Milly Judd

9th August 13

Learner

Functional Skills Maths – Area of Shapes

Date

Learning to be covered:

FeedbackHi Milly,As discussed and explained in your work plan for EYMP3, this is the maths tasks that have been set for you to run alongside this unit work.As we discussed in our session we are looking at area as this was a big part of the test and an area that you struggle with, work through the learning area at the beginning this breaks down each part and gives you examples on how to achieve this, have a play and then start the activities underneath using your new knowledge and hopefully this will make this clearer for you As we discussed break this down and work out the area first and then the position.Have a read through and I am around until next Thursday so you can fire any additional questions to me before I go away. The extended sites are fantastic resources which I would also highly recommend having a look at...Good luckSam | UNITS | Our Learning Aims: To understand the meaning of the term ‘area’ and be able to calculate the area of different shapes using the correct formula.Introduction In this session I will be supporting you to learn and revise areas. We will look at what the term area means and the formulas used to calculate the areas of different shapes.Area is the mathematical term for the size of a 2D shape. For example, when you order a new carpet or flooring, you need to calculate the area of the floor so you know how much carpet you need to buy. These formulas can only be used for 2D shapes. You will need to know the correct formula for calculating the area of different shapes.Please use my guidance in this session to build your confidence with the areas of different shapes. | AreasWhen calculating an area, remember the units will always be written as: units2. For example, if you calculate the area is 10cm, this must be written as: 10cm2. It is important you always include the units in your answer. The ‘2’ means the units have been squared. This is the same as multiplying the units by same number of units.Units2 = units x unitsSquaresThe formula to calculate the area of a square is:Area = a2The letter ‘a’ refers to one side of the square. The sides of a square are always the same length, so if side a measures 5cm, this means all the sides measure 5cm. a = 5cmArea = 5cm x 5cm5 x 5 = 25Area = 25cm2TrianglesThe formula to calculate the area of a triangle is:Area = ½ x b x hThe letter ‘b’ refers to the base of the triangle and the letter ‘h’ refers to the height. ½ means once you have multiplied b x h you then need to multiply this figure by ½.h = 12cm b = 10cm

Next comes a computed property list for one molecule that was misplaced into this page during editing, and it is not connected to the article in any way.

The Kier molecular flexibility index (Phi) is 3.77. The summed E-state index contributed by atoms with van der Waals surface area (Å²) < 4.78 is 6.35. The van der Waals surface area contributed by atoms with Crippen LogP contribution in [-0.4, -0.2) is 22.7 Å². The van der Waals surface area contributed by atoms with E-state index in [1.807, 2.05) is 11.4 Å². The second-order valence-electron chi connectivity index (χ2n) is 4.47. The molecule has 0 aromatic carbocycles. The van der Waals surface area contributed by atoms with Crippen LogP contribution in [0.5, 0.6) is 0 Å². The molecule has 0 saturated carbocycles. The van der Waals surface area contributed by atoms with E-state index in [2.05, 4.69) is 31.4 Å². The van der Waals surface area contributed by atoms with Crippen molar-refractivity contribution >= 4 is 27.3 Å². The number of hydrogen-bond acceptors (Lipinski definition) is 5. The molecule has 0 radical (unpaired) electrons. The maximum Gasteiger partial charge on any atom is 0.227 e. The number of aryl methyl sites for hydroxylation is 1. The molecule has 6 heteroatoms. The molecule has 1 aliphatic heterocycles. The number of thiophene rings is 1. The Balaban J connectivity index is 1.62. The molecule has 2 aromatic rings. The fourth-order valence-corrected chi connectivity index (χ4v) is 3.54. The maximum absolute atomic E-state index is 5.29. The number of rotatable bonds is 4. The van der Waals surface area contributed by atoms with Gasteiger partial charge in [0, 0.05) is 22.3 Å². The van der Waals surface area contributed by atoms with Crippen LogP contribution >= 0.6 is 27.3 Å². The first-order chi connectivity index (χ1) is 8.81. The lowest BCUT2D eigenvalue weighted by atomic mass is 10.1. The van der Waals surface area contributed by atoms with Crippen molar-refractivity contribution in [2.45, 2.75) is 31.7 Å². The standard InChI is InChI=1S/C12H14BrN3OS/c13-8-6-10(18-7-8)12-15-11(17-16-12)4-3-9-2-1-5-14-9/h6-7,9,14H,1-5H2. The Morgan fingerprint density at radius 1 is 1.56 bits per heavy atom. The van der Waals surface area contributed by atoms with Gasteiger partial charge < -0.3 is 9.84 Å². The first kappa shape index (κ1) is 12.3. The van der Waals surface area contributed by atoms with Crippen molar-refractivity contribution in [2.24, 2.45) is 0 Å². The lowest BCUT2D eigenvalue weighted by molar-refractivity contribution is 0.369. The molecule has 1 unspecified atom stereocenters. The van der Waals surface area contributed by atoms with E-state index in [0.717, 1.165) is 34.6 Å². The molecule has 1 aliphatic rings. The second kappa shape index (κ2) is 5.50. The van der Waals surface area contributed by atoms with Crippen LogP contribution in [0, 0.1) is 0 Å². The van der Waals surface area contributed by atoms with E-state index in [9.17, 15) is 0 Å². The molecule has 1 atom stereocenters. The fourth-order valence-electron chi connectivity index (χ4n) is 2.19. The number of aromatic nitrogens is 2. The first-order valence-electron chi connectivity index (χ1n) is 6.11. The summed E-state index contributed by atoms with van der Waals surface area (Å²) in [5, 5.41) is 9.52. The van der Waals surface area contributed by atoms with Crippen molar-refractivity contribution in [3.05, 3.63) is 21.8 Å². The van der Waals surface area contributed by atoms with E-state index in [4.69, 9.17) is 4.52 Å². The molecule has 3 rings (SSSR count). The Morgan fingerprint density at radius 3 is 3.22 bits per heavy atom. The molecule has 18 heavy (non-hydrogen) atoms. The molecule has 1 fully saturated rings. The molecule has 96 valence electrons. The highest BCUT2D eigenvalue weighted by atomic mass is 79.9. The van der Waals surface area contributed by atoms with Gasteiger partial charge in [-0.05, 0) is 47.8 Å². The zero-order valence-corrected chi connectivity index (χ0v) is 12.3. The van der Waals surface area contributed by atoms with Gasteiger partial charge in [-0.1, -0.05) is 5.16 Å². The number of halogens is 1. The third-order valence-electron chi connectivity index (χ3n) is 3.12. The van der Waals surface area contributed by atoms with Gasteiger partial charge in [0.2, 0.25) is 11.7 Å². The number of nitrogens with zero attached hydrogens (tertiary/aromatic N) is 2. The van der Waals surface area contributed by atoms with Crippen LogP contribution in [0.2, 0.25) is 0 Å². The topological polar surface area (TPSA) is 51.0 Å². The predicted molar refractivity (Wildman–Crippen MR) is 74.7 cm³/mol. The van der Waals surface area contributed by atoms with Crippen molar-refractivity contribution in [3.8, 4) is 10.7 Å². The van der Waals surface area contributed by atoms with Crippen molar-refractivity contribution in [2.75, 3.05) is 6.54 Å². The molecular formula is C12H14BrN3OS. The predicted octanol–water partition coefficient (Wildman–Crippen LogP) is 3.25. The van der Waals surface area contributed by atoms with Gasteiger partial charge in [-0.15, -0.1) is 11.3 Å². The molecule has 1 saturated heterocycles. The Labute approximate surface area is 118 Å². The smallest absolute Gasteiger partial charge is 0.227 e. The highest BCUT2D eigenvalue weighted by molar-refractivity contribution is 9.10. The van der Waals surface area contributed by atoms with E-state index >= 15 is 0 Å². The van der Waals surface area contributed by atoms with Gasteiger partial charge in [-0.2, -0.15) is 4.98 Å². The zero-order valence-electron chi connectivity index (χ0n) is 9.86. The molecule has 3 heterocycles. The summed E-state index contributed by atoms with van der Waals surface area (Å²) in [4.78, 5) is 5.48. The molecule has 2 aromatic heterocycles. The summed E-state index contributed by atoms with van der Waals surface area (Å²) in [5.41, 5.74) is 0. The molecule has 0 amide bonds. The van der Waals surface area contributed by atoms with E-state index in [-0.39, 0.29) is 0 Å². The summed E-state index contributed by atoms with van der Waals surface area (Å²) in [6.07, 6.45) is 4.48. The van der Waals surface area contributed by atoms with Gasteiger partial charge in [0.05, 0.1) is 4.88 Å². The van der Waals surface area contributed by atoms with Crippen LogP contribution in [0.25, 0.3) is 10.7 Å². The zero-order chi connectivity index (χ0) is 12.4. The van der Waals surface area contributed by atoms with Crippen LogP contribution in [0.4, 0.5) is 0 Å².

Area = ½ x 10cm x 12cm10cm x 12cm = 120cm½ x 120cm = 60cmMultiplying a figure by ½ is also the same as dividing a figure by 2. In this case 120 ÷ 2 = 60Area = 60cm2The height or ‘h’ of the triangle must always be perpendicular. This means the height and base must be at a right angle.All triangles have a right angle, but you may need to find it in order to calculate the area. However, the formula for calculating the area is always the same.For example:The black outline is the original triangle. The purple squares show the right angles and the red line shows the perpendicular line. To calculate the area you would need to use the measurement of the red line.RectanglesThe formula to calculate the area of a rectangle is:Area = w x hThe letter ‘w’ refers to the width and the letter ‘h’ refers to the height.h = 5cm w = 15cm

Area = 15cm x 5cm15cm x 5cm = 75cmArea = 75cm2CirclesThe formula to calculate the area of a circle is:Area = π x r2The π symbol refers to Pi. Pi is an endless sequence of numbers. All you need to remember is that π = 3.14 The letter ‘r’ refers to the radius of the circle. The radius is the measurement of the distance from the centre of the circle to the edge of the circle. r – 4cm

The line from the centre of the circle to the edge represents the radius of the